Manny’s made a career out of bouncing between being an eccentric goofball on his good days and a team-sabotaging distraction machine on his worst. If he had a monument in Giza, it would be covered in hieroglyphs of him holding forged “home sick” notes, talking on cell phones in the middle of a game, or waving a sign that says TRADE ME. Conversely, Favre has spent the last decade and a half as a hard-throwing everyman; an imperfect and lovable soldier who played tough, played well and gave back to the community. His legacy as one of the game’s best was secured even before he threw his 421st touchdown or had a monster statistical season to (theoretically) end his career. His shrine would’ve been enscribed with Lambeau Leaps and cheering crowds, though now who can be sure. Over the past weeks, Ramirez has soldified his legacy and Favre threw his into doubt.

How both of these stories will end is anyone’s guess. Manny may stay in Boston until the winter and then sneak off to Shea. Favre may play just down the road in the Meadowlands. But regardless of what happens on the field, there will be thought about what happens off of it. Neither man will be kept out of their respective Halls of Fame for a career of buffoonery or just a few weeks worth, but the stories have been written and read, and people will remember this for a long, long time. Maybe not as long as the Pyramids have been standing. But longer than either would care to realize.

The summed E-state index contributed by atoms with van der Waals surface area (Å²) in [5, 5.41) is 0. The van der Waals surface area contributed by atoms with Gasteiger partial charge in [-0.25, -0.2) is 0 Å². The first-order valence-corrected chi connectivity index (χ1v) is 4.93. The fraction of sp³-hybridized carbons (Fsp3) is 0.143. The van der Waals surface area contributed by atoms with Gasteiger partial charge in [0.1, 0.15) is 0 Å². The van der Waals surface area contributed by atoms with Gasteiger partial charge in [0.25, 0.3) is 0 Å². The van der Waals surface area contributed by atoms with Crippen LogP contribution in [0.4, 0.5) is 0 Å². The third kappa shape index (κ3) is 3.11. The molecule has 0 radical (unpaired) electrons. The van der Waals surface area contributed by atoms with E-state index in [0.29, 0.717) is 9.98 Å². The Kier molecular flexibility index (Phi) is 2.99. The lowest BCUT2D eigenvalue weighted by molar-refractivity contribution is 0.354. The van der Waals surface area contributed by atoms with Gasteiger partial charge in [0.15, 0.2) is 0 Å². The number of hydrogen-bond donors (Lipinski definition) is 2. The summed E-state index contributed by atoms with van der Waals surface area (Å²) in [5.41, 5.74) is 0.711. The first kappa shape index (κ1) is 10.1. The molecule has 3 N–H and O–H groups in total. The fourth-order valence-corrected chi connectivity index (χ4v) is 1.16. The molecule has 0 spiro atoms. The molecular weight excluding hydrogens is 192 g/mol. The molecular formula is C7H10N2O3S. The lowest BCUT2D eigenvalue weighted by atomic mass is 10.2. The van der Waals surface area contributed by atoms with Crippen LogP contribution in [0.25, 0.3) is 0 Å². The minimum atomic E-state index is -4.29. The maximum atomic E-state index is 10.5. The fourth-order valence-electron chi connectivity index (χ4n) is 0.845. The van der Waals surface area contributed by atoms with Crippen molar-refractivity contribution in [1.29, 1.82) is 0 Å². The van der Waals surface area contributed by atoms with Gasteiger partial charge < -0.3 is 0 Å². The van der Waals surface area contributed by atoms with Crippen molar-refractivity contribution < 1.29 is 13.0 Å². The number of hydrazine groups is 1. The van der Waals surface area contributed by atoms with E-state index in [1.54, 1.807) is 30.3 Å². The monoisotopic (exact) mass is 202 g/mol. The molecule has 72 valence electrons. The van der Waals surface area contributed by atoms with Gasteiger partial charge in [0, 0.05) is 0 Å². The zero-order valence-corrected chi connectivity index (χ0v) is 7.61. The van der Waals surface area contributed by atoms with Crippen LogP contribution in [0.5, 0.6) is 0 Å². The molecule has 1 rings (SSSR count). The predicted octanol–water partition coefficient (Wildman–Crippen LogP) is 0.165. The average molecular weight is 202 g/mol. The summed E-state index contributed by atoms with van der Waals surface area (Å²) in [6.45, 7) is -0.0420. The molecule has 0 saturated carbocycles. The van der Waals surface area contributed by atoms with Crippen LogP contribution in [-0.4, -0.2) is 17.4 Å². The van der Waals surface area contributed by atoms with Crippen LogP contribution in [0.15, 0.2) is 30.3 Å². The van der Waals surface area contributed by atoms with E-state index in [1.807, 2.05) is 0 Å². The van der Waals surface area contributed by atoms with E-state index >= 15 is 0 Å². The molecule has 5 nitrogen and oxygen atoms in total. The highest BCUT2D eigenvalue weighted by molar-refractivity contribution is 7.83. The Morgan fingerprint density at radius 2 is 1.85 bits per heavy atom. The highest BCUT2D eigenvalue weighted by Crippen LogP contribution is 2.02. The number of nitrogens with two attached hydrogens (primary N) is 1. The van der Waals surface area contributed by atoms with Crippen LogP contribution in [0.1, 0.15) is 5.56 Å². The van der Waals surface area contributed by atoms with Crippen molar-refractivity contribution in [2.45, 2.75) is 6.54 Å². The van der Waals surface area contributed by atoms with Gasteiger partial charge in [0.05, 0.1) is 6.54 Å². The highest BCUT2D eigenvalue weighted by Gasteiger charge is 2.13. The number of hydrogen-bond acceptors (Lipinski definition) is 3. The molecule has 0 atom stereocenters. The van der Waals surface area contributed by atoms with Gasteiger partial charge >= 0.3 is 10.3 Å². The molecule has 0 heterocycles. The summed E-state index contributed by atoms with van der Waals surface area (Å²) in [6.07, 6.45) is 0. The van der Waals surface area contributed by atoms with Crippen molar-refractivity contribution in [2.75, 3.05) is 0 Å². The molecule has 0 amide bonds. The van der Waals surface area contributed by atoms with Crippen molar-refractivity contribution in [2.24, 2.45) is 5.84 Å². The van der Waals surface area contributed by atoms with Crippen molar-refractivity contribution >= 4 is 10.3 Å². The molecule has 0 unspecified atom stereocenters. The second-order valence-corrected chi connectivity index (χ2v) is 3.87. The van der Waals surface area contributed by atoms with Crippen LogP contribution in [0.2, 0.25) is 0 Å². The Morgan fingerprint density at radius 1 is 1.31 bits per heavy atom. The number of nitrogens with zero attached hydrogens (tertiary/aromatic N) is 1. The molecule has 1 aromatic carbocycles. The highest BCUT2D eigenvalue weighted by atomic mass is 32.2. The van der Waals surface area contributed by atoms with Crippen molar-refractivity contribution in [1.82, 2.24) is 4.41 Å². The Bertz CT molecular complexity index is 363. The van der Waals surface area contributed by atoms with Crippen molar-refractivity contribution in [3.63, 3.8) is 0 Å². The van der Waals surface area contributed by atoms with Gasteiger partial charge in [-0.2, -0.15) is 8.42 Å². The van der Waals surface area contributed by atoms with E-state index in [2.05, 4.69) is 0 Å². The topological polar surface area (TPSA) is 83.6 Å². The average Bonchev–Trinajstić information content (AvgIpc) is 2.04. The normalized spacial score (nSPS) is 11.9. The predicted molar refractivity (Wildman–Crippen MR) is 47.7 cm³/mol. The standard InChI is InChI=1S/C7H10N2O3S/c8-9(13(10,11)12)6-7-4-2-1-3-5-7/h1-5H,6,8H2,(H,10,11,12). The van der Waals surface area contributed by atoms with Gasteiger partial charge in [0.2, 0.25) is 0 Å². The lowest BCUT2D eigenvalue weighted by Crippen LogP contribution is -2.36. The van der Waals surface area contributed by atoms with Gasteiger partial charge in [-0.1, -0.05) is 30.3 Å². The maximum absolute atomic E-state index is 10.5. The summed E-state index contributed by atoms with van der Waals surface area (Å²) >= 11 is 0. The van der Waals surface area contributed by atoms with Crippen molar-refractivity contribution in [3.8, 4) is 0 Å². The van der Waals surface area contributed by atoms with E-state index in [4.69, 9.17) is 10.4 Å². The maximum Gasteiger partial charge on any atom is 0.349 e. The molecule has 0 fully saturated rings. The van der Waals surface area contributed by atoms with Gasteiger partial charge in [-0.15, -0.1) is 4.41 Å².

June 30, 2008

[Business Day One] Cousin Manny

Filed under: Baseball,Business Day One — Tags: , , , — Serpico @ 10:12 am

We all have that one cousin.  We talk about him on the carride to the family reunion, wondering if he’s going to insult your grandmother or puke in your aunt’s bathroom or say something unbelievably racist at a restaurant.  Any day that he behaves himself is a little victory and every so often, he’ll string enough good days together that you think he grew out of it.  But then he’ll barrel through a ten year old nephew during the family wiffleball game and you realize that he’s not going to change.

 

The city of Boston has a cousin like that too.  And his name is Manny Ramirez.  Sure, it’s better to have a self-absorbed idiot in the family than, say, a criminal.  But it’s just rough to have to keep rationalizing away his actions.  The most recent was a physical altercation with the team’s traveling secretary.  Allow me to sum up what happened: Manny asked for a high number of tickets (16) on the day of the game, and the traveling secretary said it might not be possible.  An argument started and the poor employee was shoved to the ground.  One closed door apology later and all is forgiven.  It is, of course, important to note that a similar player-on-office staff fracas happened resulted in a player being fired a week earlier.  Granted, that was a general manager that Shawn Chacon shoved instead of a humble traveling secretary, but violence in the workplace is still violence in the workplace.  Well, at least on paper.

 

This incident just reminds us that Cousin Manny can do whatever he wants to do while part of the family.  A few weeks earlier, he took a swing at Youkilis.  That’s two acts of physical aggression in the month of June.  And each is just washed away.  Washed away like every other bafflingly moronic thing that he’s done for the past ten years.  It’s not going to stop.  Fans and faithful have been aware of this for as long as he’s been in Boston.  But with violence in the equation now, it is very unfortunate that even that doesn’t give anyone pause.